Are You Deficient in Vitamin K?
Vitamin K is for Blood “Klotting” and Bone Health
According to Dr. Cees Vermeer, one of the world’s top researchers in the field of vitamin K, nearly everyone is deficient in vitamin K—just like most are deficient in vitamin D.
Most people get enough K from their diets to maintain adequate blood clotting, but NOT enough to offer protection against some health problems.
Vitamin K comes in two forms, and it is important to understand the differences between them before devising your nutritional plan of attack.
Found in green vegetables, K1 goes directly to your liver and helps you maintain a healthy blood clotting system. It is also K1 that keeps your own blood vessels from calcifying, and helps your bones retain calcium and develop the right crystalline structure.
Bacteria produce this type of vitamin K. It is present in high quantities in your gut, but unfortunately is not absorbed from there and passes out in your stool. K2 goes straight to vessel walls, bones, and tissues other than your liver.
You can obtain all the K2 you’ll need by eating 10-15 grams of natto daily, which is half an ounce.
The next best thing is a vitamin K2 supplement. Remember to take your vitamin K supplement with fat, since it is fat-soluble and won’t be absorbed without it.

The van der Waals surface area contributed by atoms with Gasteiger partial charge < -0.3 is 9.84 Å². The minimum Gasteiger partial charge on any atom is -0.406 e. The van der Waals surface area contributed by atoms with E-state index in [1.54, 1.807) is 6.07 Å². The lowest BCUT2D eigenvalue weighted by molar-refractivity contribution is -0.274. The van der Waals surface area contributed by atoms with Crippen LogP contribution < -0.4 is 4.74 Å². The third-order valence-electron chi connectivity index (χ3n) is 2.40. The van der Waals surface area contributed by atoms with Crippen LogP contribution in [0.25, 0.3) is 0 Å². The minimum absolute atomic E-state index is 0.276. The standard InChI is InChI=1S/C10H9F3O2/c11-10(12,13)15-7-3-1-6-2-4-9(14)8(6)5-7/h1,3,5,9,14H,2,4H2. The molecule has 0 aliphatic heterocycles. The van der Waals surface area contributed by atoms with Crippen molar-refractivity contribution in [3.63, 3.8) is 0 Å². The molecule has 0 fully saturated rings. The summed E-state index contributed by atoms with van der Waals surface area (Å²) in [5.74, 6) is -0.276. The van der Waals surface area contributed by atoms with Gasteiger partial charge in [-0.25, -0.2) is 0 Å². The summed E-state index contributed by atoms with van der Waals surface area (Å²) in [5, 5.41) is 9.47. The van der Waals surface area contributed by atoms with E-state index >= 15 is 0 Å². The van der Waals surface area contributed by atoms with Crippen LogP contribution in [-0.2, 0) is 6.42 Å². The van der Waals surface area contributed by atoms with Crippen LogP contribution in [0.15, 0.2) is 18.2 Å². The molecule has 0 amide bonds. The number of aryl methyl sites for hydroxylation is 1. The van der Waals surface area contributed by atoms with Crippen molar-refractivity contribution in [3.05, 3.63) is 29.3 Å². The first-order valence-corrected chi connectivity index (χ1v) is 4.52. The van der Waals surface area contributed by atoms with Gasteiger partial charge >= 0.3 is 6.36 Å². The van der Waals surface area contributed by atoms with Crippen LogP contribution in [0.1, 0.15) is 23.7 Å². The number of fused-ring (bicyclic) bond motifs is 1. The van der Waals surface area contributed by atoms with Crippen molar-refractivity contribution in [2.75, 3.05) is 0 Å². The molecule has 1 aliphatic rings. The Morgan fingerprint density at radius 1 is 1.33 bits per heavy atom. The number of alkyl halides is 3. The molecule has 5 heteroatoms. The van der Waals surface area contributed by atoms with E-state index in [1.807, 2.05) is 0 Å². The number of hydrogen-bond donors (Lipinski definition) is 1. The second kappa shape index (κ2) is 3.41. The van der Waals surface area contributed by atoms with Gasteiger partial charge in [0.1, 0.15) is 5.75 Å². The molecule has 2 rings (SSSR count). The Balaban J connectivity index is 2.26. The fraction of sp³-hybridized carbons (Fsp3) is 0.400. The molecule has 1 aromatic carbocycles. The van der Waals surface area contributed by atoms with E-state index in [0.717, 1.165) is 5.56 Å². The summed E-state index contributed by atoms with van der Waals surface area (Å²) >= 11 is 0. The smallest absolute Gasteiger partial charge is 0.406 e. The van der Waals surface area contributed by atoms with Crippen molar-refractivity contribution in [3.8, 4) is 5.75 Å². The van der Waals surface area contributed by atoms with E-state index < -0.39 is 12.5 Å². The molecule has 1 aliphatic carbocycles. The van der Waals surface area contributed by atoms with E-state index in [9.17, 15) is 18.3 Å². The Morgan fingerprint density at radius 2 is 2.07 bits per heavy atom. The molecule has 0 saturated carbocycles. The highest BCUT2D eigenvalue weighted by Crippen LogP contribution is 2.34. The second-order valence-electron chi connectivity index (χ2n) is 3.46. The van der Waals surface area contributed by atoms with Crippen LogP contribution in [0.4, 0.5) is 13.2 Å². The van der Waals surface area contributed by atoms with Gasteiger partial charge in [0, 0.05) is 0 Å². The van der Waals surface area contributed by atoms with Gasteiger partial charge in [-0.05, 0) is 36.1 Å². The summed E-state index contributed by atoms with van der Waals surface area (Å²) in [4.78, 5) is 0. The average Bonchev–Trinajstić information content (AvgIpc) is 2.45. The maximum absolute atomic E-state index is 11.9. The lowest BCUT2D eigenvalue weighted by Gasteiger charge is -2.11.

Although the exact dosing is yet to be determined, Dr. Vermeer recommends between 45 mcg and 185 mcg daily for adults. Use caution with higher doses if you take anticoagulants. Even though the risk of increased blood clotting tendencies may be small, it is real.
In 2004, the Rotterdam Study, which was the first study demonstrating the beneficial effect of vitamin K2, showed that people who consume 45 mcg of K2 daily live seven years longer than people getting 12 mcg per day.
Vitamin K and vitamin D work together to increase MGP, or Matrix GLA Protein, which is the protein responsible for protecting your blood vessels from calcification. And the results of human clinical studies suggest that concurrent use of vitamin K2 and vitamin D may substantially reduce bone loss. We may be seeing just the tip of the iceberg when it comes to vitamin K and its many valuable functions in your health.